W. C. Duke Associates: the dot com for disability etiquette

Paul Nitz Paralympic athelete

Accessibility to communication for meetings is an ADA requirement.







Equal Rights

by Ross Weiland


To truly end discrimination against disabled attendees, the meetings industry must go beyond mere compliance with the Americans with Disabilities Act.


Opening Doors® promotes the human element usually missing in ADA compliance. "Opening Doors® is a program in disability etiquette," says Cheryl Duke, president of W.C. Duke Associates, in Woodford, Virginia, producers of the video-based training program. "It's not a feel-good program, it's practical skills. It teaches hospitality employees how to be confident serving guests with special needs.


Opening Doors® creates situations and provides activities where the able-bodied learn what it's like to have a disability. Participants learn how to escort and orient a person to a meeting room; how to handle money with the blind; how to communicate with someone hard of hearing, and how to discuss fire and safety concerns with wheelchair users.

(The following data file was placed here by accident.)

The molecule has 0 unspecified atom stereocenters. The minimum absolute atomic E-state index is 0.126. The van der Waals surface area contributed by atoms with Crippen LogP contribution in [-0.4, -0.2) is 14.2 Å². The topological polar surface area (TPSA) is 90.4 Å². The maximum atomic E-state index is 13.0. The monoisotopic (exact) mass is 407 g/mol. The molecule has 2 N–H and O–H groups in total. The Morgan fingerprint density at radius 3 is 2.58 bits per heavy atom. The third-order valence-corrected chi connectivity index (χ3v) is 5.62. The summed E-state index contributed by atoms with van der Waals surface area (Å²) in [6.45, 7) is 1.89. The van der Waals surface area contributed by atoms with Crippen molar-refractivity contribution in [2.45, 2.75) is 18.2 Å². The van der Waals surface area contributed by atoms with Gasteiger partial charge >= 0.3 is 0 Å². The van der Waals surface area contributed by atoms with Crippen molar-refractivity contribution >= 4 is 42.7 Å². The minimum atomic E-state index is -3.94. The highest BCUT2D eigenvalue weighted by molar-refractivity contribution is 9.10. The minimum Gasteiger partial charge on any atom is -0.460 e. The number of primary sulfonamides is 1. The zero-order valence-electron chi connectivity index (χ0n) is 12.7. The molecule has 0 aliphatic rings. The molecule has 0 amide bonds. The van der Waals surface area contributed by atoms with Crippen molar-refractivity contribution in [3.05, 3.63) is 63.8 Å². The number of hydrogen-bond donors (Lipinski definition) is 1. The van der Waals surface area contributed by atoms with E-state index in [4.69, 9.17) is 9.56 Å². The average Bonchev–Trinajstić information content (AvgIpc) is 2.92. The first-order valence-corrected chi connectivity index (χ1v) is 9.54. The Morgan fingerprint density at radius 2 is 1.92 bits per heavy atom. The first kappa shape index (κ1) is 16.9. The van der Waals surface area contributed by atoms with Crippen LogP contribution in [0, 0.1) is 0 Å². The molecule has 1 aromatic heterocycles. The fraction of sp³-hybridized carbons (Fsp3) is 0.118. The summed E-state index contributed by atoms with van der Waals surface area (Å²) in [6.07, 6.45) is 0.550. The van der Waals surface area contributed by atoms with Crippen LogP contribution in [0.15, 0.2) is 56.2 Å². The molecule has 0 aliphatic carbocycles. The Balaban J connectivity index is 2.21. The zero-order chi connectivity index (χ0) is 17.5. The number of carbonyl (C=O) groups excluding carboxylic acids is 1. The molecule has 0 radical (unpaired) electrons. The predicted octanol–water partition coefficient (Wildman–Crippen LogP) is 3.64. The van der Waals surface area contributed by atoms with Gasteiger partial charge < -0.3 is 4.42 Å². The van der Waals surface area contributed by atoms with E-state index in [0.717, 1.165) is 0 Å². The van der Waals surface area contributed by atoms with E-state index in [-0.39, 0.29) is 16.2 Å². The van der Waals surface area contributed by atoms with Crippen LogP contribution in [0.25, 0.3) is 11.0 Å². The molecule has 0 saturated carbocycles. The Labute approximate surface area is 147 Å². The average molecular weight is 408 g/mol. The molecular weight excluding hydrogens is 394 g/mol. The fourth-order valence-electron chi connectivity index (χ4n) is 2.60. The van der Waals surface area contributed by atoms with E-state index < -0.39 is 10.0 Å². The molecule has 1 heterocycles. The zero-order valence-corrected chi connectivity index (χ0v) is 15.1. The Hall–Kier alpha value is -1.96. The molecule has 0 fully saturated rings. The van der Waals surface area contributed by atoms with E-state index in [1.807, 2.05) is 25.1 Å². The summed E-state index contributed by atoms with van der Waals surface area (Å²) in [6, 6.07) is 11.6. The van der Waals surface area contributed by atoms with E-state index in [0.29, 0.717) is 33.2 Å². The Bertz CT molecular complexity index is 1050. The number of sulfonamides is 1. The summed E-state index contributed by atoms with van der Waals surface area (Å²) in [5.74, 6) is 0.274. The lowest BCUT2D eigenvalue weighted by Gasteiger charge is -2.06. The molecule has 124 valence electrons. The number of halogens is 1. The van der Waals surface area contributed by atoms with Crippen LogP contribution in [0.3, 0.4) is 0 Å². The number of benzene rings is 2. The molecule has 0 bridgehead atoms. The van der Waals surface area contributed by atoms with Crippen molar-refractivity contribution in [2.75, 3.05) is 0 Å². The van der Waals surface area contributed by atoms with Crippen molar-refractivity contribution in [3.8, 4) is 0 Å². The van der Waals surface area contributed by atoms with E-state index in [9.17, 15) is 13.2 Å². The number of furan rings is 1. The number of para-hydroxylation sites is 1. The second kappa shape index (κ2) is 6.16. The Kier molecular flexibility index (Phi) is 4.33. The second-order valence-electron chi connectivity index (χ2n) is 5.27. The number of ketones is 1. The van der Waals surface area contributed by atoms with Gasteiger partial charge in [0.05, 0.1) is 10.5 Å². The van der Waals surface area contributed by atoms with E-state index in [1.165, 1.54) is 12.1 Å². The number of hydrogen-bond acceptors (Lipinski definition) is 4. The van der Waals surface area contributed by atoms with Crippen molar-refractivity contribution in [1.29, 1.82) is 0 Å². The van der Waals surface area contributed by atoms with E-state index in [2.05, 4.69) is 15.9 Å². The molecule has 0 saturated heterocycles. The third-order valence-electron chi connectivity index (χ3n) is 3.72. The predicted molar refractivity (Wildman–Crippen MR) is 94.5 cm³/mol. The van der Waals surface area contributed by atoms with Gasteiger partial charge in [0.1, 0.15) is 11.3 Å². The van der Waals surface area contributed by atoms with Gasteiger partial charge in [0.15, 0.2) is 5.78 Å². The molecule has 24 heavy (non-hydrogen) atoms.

Embassy Suites includes the Opening Doors® program as part of its customer service training. In the first fifteen months the training was used, the chain experienced a 75 percent increase in wheelchair room-nights.


Despite the success of such program-- a wait-and-see attitude permeates the meetings industry. "The industry is being reactive, concentrating on one area--physical accessibility. The customer-service aspect has not been addressed," Duke says.